Vaccine Design pp 129-146 | Cite as

Active Immunotherapy for Solid Tumours

  • A. Maraveyas
  • A. G. Dalgleish
Chapter
Part of the NATO ASI Series book series (NSSA, volume 293)

Abstract

Although the concept of treating human cancer with vaccines has been explored for several decades, it is only in the last 10–15 years that a concerted effort has started to be made to prove or disprove the possibility that “therapeutic vaccines” may have more than just anecdotal efficacy against cancer. The recognition that the immune system could be stimulated into rejecting established tumour came from the work of Coley (1893/1894) who refined earlier observations of a number of workers, such as Fehleisen (1882) and Bruns (1887–1888), that infectious empyemas occasionally led to the resolution of an established tumour. This led him to develop a heat-killed pool of bacteria that came to be known as Coley’s toxins. Therapy with tumour cell vaccines per se was first described in 1902 by von Leyden and Blumenthal (1902). From the start however similar procedures were to yield conflicting results at the hands of different researchers; for example Coca and colleagues reported tumour regression in some patients while Risley found no response in his cancer patients using Coca’s “vaccine emulsion” (Coca et al, 1912; Coca and Gilman, 1909; Risley, 1911). Both researchers administered autologous or allogeneic tumour cell extracts at 14 day intervals. Experimentation continued for example with intraperitoneal administration of tumour extracts by Vaughan (1914) or the investigation of combination treatments with radiotherapy by Graham and Graham (1962) who reported that the administration of a tumour cell vaccine to patients from whom tumour had been removed appeared to radiosensitize the residual disease. These therapeutic “blends” with or without live bacteria fell into disuse and disrepute following the discovery of mustard based chemotherapy and radiotherapy which became popular after the 2nd world war.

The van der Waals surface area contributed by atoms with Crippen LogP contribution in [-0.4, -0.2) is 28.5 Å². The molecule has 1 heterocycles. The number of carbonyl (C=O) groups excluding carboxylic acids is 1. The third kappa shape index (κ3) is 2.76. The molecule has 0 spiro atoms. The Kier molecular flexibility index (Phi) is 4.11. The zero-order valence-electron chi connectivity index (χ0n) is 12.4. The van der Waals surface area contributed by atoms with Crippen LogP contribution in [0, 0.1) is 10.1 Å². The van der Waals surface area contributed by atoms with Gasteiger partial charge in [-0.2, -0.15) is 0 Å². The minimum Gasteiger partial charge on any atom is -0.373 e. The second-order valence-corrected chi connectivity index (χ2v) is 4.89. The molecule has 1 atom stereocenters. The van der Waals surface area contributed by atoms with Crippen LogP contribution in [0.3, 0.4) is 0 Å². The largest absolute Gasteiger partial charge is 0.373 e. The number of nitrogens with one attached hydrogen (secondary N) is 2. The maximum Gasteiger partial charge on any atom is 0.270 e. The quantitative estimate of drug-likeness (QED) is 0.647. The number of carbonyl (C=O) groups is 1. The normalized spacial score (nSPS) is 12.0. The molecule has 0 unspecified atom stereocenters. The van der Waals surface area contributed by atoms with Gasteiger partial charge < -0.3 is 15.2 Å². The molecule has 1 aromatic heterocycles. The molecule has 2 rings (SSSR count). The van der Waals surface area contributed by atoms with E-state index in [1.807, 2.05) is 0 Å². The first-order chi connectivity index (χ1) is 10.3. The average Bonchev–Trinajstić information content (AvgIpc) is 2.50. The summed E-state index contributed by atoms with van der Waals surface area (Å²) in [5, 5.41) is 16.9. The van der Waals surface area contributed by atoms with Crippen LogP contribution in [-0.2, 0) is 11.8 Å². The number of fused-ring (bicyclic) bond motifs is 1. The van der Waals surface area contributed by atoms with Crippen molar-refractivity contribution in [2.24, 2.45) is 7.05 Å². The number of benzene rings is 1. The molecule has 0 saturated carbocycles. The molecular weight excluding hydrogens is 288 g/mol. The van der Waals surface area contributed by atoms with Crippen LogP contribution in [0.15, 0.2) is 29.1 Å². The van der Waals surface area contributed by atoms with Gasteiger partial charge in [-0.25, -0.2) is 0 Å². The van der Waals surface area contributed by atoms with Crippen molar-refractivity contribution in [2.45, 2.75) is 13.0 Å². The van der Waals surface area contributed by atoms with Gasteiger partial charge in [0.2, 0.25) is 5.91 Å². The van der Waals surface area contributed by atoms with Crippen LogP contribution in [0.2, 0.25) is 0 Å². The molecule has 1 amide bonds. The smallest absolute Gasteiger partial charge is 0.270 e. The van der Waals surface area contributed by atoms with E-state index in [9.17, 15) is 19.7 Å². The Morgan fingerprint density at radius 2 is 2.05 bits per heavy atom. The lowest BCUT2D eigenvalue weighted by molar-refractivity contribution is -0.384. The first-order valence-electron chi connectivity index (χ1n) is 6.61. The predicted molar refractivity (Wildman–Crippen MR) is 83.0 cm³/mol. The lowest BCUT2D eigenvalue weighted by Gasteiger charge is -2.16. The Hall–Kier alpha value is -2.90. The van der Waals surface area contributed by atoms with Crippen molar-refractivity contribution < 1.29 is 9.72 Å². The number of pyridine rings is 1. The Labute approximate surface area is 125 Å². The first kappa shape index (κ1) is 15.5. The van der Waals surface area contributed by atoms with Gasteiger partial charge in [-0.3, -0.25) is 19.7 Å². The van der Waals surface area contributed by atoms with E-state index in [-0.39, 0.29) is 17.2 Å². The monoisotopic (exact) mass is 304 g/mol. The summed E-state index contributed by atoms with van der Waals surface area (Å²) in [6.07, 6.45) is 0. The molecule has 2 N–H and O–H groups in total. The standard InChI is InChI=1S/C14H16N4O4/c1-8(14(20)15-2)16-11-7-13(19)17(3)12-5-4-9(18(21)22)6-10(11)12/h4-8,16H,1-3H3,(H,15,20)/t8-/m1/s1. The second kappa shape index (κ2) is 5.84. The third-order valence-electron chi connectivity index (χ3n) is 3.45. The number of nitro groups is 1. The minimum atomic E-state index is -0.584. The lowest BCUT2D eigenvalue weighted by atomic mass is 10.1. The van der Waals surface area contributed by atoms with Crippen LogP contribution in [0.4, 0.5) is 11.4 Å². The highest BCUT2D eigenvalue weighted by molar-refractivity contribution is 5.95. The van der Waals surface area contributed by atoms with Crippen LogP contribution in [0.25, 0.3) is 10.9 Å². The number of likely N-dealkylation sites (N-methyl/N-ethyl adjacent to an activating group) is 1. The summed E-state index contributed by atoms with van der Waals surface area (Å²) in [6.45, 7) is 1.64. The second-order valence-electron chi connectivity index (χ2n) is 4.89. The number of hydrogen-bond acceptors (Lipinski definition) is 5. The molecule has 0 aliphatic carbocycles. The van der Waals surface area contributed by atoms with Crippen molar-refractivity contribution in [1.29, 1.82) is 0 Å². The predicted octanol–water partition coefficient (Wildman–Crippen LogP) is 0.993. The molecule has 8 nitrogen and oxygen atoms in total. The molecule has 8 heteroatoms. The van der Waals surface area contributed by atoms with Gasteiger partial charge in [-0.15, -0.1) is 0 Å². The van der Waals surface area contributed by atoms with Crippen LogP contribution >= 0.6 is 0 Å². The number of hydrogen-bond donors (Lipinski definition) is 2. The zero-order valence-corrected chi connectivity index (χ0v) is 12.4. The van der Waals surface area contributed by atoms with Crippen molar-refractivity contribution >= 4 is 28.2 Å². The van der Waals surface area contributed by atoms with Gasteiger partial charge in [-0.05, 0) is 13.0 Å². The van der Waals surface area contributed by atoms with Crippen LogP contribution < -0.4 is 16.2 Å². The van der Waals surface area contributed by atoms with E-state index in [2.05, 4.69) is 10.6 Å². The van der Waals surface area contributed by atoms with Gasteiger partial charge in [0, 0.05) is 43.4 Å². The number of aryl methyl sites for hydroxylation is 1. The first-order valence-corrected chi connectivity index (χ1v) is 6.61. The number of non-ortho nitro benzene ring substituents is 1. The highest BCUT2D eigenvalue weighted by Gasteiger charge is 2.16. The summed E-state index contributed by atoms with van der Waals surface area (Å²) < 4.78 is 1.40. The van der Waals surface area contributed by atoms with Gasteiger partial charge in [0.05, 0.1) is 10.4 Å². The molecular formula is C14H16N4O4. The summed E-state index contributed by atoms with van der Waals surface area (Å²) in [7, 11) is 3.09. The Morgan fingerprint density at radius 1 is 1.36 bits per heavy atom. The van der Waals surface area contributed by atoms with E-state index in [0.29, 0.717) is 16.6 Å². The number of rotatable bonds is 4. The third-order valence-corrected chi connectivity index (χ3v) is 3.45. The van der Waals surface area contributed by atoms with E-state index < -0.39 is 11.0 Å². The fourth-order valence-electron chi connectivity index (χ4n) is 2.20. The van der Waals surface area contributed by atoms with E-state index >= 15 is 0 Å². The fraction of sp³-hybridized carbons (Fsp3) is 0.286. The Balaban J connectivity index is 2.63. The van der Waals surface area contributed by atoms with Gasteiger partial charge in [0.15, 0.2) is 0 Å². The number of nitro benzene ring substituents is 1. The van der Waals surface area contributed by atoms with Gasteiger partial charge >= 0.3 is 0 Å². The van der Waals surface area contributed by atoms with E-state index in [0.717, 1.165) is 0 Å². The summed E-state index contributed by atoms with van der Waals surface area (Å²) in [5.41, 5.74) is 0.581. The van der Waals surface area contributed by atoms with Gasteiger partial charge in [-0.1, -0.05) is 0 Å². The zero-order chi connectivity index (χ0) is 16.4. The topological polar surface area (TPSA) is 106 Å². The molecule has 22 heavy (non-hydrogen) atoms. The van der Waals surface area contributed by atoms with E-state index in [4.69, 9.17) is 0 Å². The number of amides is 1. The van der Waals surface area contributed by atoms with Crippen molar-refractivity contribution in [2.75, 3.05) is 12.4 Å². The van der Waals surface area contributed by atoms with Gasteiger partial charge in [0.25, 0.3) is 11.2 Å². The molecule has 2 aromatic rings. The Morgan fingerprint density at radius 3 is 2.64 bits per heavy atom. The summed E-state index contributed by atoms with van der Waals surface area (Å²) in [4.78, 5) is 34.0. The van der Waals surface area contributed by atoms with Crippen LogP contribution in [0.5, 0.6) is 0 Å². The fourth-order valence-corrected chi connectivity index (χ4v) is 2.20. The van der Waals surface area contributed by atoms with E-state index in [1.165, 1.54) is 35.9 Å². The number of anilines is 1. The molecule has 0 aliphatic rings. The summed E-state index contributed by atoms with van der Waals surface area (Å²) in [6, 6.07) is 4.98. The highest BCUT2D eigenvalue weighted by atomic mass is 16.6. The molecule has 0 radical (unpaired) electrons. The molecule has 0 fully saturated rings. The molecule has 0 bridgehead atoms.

Keywords

Renal Cell Carcinoma Melanoma Cell Newcastle Disease Virus Cell Vaccine Active Immunotherapy 
These keywords were added by machine and not by the authors. This process is experimental and the keywords may be updated as the learning algorithm improves.

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Copyright information

© Springer Science+Business Media New York 1997

Authors and Affiliations

  • A. Maraveyas
    • 1
  • A. G. Dalgleish
    • 1
  1. 1.Division of OncologySt George’s Hospital Medical SchoolLondonUK

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